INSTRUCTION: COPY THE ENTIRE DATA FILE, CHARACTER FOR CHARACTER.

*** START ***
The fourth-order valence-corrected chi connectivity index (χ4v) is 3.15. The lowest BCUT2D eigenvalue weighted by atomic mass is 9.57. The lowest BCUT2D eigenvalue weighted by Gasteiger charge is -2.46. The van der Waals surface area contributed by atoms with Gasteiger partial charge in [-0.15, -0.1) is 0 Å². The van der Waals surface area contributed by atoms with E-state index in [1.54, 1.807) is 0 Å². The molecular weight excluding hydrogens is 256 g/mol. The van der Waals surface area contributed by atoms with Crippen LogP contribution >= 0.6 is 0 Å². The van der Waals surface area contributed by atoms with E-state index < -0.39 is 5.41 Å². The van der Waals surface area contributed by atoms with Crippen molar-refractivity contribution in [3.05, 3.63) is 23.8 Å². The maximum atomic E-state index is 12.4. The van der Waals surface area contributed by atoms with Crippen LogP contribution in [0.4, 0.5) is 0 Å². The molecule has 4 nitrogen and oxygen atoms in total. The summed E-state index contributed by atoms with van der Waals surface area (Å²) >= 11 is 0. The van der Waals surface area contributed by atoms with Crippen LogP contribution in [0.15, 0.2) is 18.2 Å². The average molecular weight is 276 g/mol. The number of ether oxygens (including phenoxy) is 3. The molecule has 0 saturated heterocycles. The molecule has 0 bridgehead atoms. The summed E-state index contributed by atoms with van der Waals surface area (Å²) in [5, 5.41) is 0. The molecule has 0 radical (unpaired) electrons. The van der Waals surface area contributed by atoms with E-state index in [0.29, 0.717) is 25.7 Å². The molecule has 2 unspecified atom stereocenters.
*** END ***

The fourth-order valence-corrected chi connectivity index (χ4v) is 3.15. The lowest BCUT2D eigenvalue weighted by atomic mass is 9.57. The lowest BCUT2D eigenvalue weighted by Gasteiger charge is -2.46. The van der Waals surface area contributed by atoms with Gasteiger partial charge in [-0.15, -0.1) is 0 Å². The van der Waals surface area contributed by atoms with E-state index in [1.54, 1.807) is 0 Å². The molecular weight excluding hydrogens is 256 g/mol. The van der Waals surface area contributed by atoms with Crippen LogP contribution >= 0.6 is 0 Å². The van der Waals surface area contributed by atoms with E-state index < -0.39 is 5.41 Å². The van der Waals surface area contributed by atoms with Crippen molar-refractivity contribution in [3.05, 3.63) is 23.8 Å². The maximum atomic E-state index is 12.4. The van der Waals surface area contributed by atoms with Crippen LogP contribution in [0.4, 0.5) is 0 Å². The molecule has 4 nitrogen and oxygen atoms in total. The summed E-state index contributed by atoms with van der Waals surface area (Å²) >= 11 is 0. The van der Waals surface area contributed by atoms with Crippen LogP contribution in [0.15, 0.2) is 18.2 Å². The average molecular weight is 276 g/mol. The number of ether oxygens (including phenoxy) is 3. The molecule has 0 saturated heterocycles. The molecule has 0 bridgehead atoms. The summed E-state index contributed by atoms with van der Waals surface area (Å²) in [5, 5.41) is 0. The molecule has 0 radical (unpaired) electrons. The van der Waals surface area contributed by atoms with E-state index in [0.29, 0.717) is 25.7 Å². The molecule has 2 unspecified atom stereocenters.